ENVIRONMENTAL PERTURBATIONS CAUSED BY THE SERRA DA CANGALHA IMPACT CRATER STRUCTURE, NORTHEASTERN BRAZIL
*Adepelumi. A. Adekunle Sergio. L. Fontes, and Jean. M. Flexor
Departamento de Geofísica, Observatório Nacional, Rua Jose Cristino 77, CEP 20921-400, São Cristóvão, Rio de Janeiro, Brasil. email: email@example.com
Accepted in January 2004.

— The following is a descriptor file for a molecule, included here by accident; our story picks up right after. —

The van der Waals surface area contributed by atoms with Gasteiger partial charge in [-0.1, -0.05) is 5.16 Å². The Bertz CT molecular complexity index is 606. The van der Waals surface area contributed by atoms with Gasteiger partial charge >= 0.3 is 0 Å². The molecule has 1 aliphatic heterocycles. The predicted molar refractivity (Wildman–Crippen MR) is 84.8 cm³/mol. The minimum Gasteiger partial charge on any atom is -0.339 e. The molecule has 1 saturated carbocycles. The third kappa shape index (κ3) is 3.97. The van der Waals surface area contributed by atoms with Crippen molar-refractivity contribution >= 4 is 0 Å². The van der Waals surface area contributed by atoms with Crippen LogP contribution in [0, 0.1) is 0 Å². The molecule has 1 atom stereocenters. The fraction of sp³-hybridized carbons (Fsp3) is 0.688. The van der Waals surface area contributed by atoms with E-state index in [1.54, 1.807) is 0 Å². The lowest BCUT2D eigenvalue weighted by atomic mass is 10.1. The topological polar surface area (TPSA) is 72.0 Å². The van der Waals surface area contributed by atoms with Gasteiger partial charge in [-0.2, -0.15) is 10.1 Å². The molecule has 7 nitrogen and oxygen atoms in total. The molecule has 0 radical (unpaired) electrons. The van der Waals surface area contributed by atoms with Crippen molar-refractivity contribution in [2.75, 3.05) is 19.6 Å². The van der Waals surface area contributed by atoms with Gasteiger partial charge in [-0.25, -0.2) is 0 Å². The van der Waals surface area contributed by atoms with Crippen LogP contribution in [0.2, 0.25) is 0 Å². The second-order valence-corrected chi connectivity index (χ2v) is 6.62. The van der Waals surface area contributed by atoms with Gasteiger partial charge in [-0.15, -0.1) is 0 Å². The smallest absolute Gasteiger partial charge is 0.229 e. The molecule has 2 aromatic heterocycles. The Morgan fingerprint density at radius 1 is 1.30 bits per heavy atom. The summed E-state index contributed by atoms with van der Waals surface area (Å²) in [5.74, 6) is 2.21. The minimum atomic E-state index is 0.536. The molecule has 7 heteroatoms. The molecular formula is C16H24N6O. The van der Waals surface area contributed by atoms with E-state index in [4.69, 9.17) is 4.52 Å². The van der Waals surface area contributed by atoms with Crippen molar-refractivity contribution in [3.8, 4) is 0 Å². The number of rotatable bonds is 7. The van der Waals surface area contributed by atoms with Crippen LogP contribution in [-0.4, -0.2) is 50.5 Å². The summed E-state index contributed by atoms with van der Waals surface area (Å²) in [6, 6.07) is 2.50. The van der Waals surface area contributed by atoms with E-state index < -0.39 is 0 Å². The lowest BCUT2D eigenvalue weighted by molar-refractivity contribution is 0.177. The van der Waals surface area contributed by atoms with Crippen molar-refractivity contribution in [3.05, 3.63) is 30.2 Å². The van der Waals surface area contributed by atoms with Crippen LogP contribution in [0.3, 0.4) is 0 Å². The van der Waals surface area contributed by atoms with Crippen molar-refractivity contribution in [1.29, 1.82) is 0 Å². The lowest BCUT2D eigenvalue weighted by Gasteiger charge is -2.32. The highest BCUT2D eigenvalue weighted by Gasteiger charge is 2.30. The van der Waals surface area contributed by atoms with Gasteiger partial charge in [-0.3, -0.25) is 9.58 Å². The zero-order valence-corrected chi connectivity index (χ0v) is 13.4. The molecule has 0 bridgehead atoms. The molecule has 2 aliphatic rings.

This paper includes a discussion on the effects a meteorite impact had on the Serra da Cangalha region in northeastern Brazil and the resultant environmental perturbations that occurred in the region. These environmental perturbations were large enough to seriously affect the earth’s global environment after the impact. The effects of such an impact on both the land and the atmosphere constitute the focus of this paper. Such effects include ejecta dispersal, shock wave, landslides, global wildfires, clouds of dust, and overall atmospheric cooling. The result of these effects had in the past been and would in the future be the devastation of many of the organisms living at the time of the impact. Such a major and sudden change in the conditions of the planet would result in a huge depletion of biomass. Using the Pi-scaling relations, we deduced that the impactor propably came from a northwest-to-southeast trajectory at a low angle of 25o to 30o. The geodynamic interpretation indicates that an impact energy equivalent to about 1.8 x 104 Megatons of TNT was released during impact. This energy is well below the stipulated nominal threshold for global disaster (3 x 105 Megatons of TNT), but is within the range described as subglobal disasters. A ground impact of the projectile would have set up an atmospheric blast wave that delivered key peak pressure at a maximum radius of 156 km. This could have resulted in an earthquake surface-wave magnitude (Ms) of 9.2, a rough proxy for Richter magnitude leading to a substantial damage in the region. Also, a peak shock pressure of about 47 GPa was generated during the impact. This peak shock pressure is well below the levels necessary for generating melts which explains the low melt volume found. Based on our research findings, we deduce that the impacts from earth-crossing objects (asteroids and comets) that struck the Serra da Cangalha region about 300 million years ago is enough to have devasted the local ecosystem and biota leading to a high mortality rate at that time.